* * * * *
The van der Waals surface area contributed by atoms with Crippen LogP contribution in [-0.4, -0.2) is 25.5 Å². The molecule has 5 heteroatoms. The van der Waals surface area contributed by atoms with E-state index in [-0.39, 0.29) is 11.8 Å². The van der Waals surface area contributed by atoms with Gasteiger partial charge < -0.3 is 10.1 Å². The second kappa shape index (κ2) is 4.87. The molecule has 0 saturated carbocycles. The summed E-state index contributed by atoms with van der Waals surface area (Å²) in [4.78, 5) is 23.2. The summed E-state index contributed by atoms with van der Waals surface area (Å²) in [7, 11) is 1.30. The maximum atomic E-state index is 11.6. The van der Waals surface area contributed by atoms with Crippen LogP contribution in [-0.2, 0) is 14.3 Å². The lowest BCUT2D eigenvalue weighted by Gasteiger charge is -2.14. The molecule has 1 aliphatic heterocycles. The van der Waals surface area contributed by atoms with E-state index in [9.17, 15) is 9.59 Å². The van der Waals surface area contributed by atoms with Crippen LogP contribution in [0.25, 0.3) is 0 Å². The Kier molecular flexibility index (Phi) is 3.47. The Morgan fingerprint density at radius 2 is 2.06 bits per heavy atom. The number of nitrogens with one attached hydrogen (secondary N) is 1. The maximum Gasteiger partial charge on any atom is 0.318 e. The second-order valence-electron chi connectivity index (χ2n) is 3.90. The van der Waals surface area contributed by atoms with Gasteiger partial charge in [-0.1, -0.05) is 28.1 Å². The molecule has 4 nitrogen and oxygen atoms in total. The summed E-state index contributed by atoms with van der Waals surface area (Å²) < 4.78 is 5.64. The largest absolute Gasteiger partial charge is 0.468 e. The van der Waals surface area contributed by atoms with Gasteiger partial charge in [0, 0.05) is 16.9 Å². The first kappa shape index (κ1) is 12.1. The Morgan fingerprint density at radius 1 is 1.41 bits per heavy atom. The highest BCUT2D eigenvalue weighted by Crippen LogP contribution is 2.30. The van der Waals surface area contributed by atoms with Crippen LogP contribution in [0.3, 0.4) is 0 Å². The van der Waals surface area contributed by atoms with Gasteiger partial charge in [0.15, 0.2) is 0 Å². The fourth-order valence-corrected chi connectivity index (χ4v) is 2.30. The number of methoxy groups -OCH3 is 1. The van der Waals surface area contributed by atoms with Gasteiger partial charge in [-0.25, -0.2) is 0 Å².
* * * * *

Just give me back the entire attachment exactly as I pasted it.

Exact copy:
The van der Waals surface area contributed by atoms with Crippen LogP contribution in [-0.4, -0.2) is 25.5 Å². The molecule has 5 heteroatoms. The van der Waals surface area contributed by atoms with E-state index in [-0.39, 0.29) is 11.8 Å². The van der Waals surface area contributed by atoms with Gasteiger partial charge < -0.3 is 10.1 Å². The second kappa shape index (κ2) is 4.87. The molecule has 0 saturated carbocycles. The summed E-state index contributed by atoms with van der Waals surface area (Å²) in [4.78, 5) is 23.2. The summed E-state index contributed by atoms with van der Waals surface area (Å²) in [7, 11) is 1.30. The maximum atomic E-state index is 11.6. The van der Waals surface area contributed by atoms with Crippen LogP contribution in [-0.2, 0) is 14.3 Å². The lowest BCUT2D eigenvalue weighted by Gasteiger charge is -2.14. The molecule has 1 aliphatic heterocycles. The van der Waals surface area contributed by atoms with E-state index in [9.17, 15) is 9.59 Å². The van der Waals surface area contributed by atoms with Crippen LogP contribution in [0.25, 0.3) is 0 Å². The Kier molecular flexibility index (Phi) is 3.47. The Morgan fingerprint density at radius 2 is 2.06 bits per heavy atom. The number of nitrogens with one attached hydrogen (secondary N) is 1. The maximum Gasteiger partial charge on any atom is 0.318 e. The second-order valence-electron chi connectivity index (χ2n) is 3.90. The van der Waals surface area contributed by atoms with Gasteiger partial charge in [-0.1, -0.05) is 28.1 Å². The molecule has 4 nitrogen and oxygen atoms in total. The summed E-state index contributed by atoms with van der Waals surface area (Å²) < 4.78 is 5.64. The largest absolute Gasteiger partial charge is 0.468 e. The van der Waals surface area contributed by atoms with Gasteiger partial charge in [0, 0.05) is 16.9 Å². The first kappa shape index (κ1) is 12.1. The Morgan fingerprint density at radius 1 is 1.41 bits per heavy atom. The highest BCUT2D eigenvalue weighted by Crippen LogP contribution is 2.30. The van der Waals surface area contributed by atoms with Crippen LogP contribution in [0.3, 0.4) is 0 Å². The van der Waals surface area contributed by atoms with Gasteiger partial charge in [0.15, 0.2) is 0 Å². The fourth-order valence-corrected chi connectivity index (χ4v) is 2.30. The number of methoxy groups -OCH3 is 1. The van der Waals surface area contributed by atoms with Gasteiger partial charge in [-0.25, -0.2) is 0 Å².